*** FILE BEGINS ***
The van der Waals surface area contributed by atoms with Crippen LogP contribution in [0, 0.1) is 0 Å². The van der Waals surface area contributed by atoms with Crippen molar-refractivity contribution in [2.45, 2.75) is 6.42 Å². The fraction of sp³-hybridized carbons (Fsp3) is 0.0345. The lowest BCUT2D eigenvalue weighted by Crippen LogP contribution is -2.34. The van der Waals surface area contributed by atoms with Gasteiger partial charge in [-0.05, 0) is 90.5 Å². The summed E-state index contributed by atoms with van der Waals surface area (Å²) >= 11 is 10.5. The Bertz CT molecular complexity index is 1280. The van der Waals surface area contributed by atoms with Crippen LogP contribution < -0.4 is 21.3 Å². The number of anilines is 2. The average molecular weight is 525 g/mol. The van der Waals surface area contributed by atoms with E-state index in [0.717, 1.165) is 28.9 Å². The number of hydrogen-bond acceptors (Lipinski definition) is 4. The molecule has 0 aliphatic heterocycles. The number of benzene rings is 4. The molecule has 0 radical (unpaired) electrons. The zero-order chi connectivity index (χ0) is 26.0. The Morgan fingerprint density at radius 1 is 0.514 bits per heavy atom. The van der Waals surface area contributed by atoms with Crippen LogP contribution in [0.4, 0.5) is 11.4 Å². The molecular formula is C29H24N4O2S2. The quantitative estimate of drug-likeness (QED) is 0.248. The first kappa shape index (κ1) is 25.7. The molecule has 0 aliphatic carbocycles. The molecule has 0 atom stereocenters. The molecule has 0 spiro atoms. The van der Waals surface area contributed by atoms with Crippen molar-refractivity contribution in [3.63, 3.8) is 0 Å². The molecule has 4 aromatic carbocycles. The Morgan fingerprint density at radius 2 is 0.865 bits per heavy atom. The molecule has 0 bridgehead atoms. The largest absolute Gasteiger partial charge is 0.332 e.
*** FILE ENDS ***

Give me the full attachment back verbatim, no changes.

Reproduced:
The van der Waals surface area contributed by atoms with Crippen LogP contribution in [0, 0.1) is 0 Å². The van der Waals surface area contributed by atoms with Crippen molar-refractivity contribution in [2.45, 2.75) is 6.42 Å². The fraction of sp³-hybridized carbons (Fsp3) is 0.0345. The lowest BCUT2D eigenvalue weighted by Crippen LogP contribution is -2.34. The van der Waals surface area contributed by atoms with Gasteiger partial charge in [-0.05, 0) is 90.5 Å². The summed E-state index contributed by atoms with van der Waals surface area (Å²) >= 11 is 10.5. The Bertz CT molecular complexity index is 1280. The van der Waals surface area contributed by atoms with Crippen LogP contribution < -0.4 is 21.3 Å². The number of anilines is 2. The average molecular weight is 525 g/mol. The van der Waals surface area contributed by atoms with E-state index in [0.717, 1.165) is 28.9 Å². The number of hydrogen-bond acceptors (Lipinski definition) is 4. The molecule has 0 aliphatic heterocycles. The number of benzene rings is 4. The molecule has 0 radical (unpaired) electrons. The zero-order chi connectivity index (χ0) is 26.0. The Morgan fingerprint density at radius 1 is 0.514 bits per heavy atom. The van der Waals surface area contributed by atoms with Crippen LogP contribution in [0.4, 0.5) is 11.4 Å². The molecular formula is C29H24N4O2S2. The quantitative estimate of drug-likeness (QED) is 0.248. The first kappa shape index (κ1) is 25.7. The molecule has 0 aliphatic carbocycles. The molecule has 0 atom stereocenters. The molecule has 0 spiro atoms. The van der Waals surface area contributed by atoms with Crippen molar-refractivity contribution in [3.63, 3.8) is 0 Å². The molecule has 4 aromatic carbocycles. The Morgan fingerprint density at radius 2 is 0.865 bits per heavy atom. The molecule has 0 bridgehead atoms. The largest absolute Gasteiger partial charge is 0.332 e.